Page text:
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How to Avoid a David and Goliath Situation April 24, 2009

Posted by Nora in Health Communications & Marketing, Prevention, Social Marketing, Wellness.
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I was reading  the request for public comment on the 2009 re authorization of the Child Nutrition Programs as well as the relevant comments the other day and I saw a few concepts being thrown the governments way. One was to ban all sugared sodas, the other asked for taxes. This isn’t surprising, sugared sodas have been touted as one of the main contributors to the childhood obesity problem in the United States. I do not take issue with this fact, but the fact that the current ( widely accepted) policy recommendation, namely, a tax on sugared drinks, might be possible, but to my knowledge, no viable policy recommendations have been made to achieve this end.

For example, recently published in the New England Journal of Medicine is an article that addresses the potential positive impact of taxing sugared drinks on the growing childhood obesity problem in the United States. The article posits that:

A penny per pound excise tax ( on sugared drinks) could reduce consumption of sugared beverages by more than 10%. It is difficult to imagine producing behavior change of this magnitude by education alone, even if the government devoted massive resources to the task.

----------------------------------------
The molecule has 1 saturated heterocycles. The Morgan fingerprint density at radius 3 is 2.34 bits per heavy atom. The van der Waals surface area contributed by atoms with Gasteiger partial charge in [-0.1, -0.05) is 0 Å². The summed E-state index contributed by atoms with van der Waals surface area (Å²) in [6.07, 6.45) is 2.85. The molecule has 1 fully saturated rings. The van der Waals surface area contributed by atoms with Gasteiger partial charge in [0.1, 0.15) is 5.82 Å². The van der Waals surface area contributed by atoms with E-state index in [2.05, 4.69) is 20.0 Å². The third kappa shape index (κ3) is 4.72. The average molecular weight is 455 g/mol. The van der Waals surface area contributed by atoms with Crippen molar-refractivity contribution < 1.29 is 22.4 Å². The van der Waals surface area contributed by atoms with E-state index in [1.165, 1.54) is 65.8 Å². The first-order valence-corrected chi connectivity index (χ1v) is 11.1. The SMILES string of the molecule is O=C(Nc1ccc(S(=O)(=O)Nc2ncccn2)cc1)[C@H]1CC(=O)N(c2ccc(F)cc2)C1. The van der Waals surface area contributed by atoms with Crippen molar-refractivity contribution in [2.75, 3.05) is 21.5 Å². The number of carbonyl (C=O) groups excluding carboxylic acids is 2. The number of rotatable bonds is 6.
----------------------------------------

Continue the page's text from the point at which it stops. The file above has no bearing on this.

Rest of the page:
This article goes on to make several valid points, noting that the efficacy of this type of tax has been confirmed by similar taxing schemes in the tobacco industry. Although I feel that this article makes several valid points, there is an aspect of implementing this type of tax that has been entirely disregarded. Conspicuously absent is a discussion of the industries that this decision will impact. In this case I believe that several relatively strong lobbies would become highly involved in this type of issue.

For example, the agribusiness lobby, which is a giant in the lobbying field, is notorious for its ability to block various types of legislation.  If a tax is implemented, the reduction in corn sales that will result from the reduced consumption of high fructose corn syrup alone is enough to cause a significant reduction in profits in this sector. Given this economy, it is foreseeable that the argument will be made that many people will lose their livelihoods if such a tax is implemented.

I think it is possible to implement this tax, and I think it would be helpful– but compromise on some level with the industry is absolutely necessary. I think that  policy makers might be able to get the soda industries backing ( another presumptive giant in the lobbying industry) if they reduce taxes on artificially sweetened or non sweetened drinks for example.  So to sum it up, if you want to battle with giants, you might want to forgo the David and Goliath situation, an actually get a giant on your side.

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